Cyprus Mail

Hepatitis patients say medicines situation ‘tragic’ (Updated)

In recent years patients with hepatitis have not been able to get their medicines in Cyprus, the Association of Liver Patients and Friends Promitheas said on Tuesday, calling the situation “tragic”.

In order to stay alive, they have to turn to Greece and Egypt, head of the association Yiannoula Koulla said, talking on occasion of World Hepatitis Day, which is marked annually on July 28.

“The most important thing for us patients is to be able to take our medication and heal like all other patients. To be well, to be able to go back to our jobs and to be active and productive members in our family and in our society as a whole. Unfortunately this never happened,” she told the Cyprus News Agency. “Some of us are still waiting to get our medication, some others went to neighbouring Egypt or Greece to get their medications and some others unfortunately died.”

Promises by those in charge of the supply of medicines have been made for four years, she added, unfortunately without anything being done, leaving the around 500 patients to fend for themselves.

As Koulla said, according to studies and data from the World Health Organisation, 8 out of 10 patients worldwide do not know that they suffer from some type of hepatitis, since its symptoms appear several years later. This is why scientists call it a silent disease.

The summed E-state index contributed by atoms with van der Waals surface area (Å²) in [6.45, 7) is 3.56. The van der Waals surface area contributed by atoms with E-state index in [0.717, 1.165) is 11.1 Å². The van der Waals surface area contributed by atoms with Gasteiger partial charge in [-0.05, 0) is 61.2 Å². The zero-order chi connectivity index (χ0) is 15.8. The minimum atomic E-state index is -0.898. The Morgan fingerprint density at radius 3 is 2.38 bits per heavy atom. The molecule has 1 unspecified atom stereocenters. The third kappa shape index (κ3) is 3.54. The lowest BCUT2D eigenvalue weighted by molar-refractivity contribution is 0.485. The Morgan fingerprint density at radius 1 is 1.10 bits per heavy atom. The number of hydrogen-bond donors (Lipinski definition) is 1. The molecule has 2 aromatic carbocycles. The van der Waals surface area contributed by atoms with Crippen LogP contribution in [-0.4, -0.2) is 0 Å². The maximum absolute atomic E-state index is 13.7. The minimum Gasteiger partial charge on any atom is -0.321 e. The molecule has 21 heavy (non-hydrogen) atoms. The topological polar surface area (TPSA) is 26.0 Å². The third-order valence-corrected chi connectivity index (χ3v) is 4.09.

Hepatitis C virus is a contagious disease and is transmitted through blood or blood products and not through social contact. At the World Health Congress in May 2016, 194 member states of the World Health Organisation signed the “Global Health Strategy for Viral Hepatitis”, which commits members to eradicating viral hepatitis by 2030. Cyprus also honoured this agreement by signing.

“Since then, some steps have been taken, such as the creation of a national action plan, a national committee for the elimination of hepatitis in Cyprus has been set up, as well as other plans and strategies that unfortunately remained closed in government drawers,” Koulla commented.

Eurostat published figures on deaths from viral hepatitis on occasion of the World Hepatitis Day.

Cyprus has one of the lowest rates of deaths from viral hepatitis per million inhabitants in the EU, the statistical service reported on Tuesday.

With 2.9 deaths per million people, Cyprus is ranked sixth after Finland which has the lowest rates, Slovenia, the Netherlands, Czechia and Denmark.

With 33 deaths from viral hepatitis per million inhabitants, Italy registered the highest rate among the EU member states in 2017. It was followed by Latvia (31 deaths per million inhabitants) and Austria (19).

Based on the available 2017 data, the total number of deaths reported in the European Union was over 4 million, of those about 5,500 were attributed to viral hepatitis. While men and women are almost equally affected, those aged over 65 are most likely to be affected as they represent nearly two-thirds of these deaths.

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